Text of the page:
The plants and the Northern Fleet representatives signed the act of the submarines acceptance. Tula can operate 10 years more thanks to the overhaul.
The same type submarine Bryansk is likely to leave the plant this year if the financing is stable. The Defence Ministry financing for Bryansk finished in spring 2005. And some reports suggested the plants administration would not release Bryansk until the Defence Ministry pays all the debts. The deputy head of the armaments agency of the Defence Ministry lieutenant
general Vladimir Mikheyev said there is no debt, simply the initial price for the repairs was much less, than the price announced recently by the plants administration. Earlier, the navy officials promised both submarines would join the Northern fleet in 2005, Interfax reported.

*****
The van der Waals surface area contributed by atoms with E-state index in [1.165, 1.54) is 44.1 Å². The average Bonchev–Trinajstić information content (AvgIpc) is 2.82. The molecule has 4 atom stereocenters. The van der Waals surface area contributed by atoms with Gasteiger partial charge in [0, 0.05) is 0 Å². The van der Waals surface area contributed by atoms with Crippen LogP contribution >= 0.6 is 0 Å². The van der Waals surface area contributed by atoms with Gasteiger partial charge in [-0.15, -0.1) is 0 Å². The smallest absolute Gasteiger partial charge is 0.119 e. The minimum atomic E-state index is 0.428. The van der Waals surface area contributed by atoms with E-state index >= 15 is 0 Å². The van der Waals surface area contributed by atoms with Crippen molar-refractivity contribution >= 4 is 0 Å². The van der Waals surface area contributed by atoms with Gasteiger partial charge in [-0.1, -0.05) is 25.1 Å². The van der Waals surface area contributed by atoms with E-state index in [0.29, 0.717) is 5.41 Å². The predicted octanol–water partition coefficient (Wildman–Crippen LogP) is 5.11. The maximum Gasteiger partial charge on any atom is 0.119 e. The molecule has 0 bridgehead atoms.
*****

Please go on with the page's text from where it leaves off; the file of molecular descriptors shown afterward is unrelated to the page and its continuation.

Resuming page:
However, it is probably too early to say Tula is back in service it may have to wait till it gets its complement of missiles. Flight tests of the R-29RM Sineva missile, which will be deployed on Tula, have been completed relatively recently, in June 2004, and Tula is the third in line to get them after K-51 Verkhoturie and K-84 Ekaterinburg, russianforces. org reported.
K-114 was built at the Sevmash plant in 1987. Tula is one of the last Soviet-built subs and it got its name in 1995 together with the sponsorship from the city of Tula. Submarines of the Project 667BDRM (Delta IV) class entered service in 1985-1991. The total of 7 ships of this class was built. Submarines of this class carry the D-16RM missile system with 16 R-29RM (SS-N-23) missiles.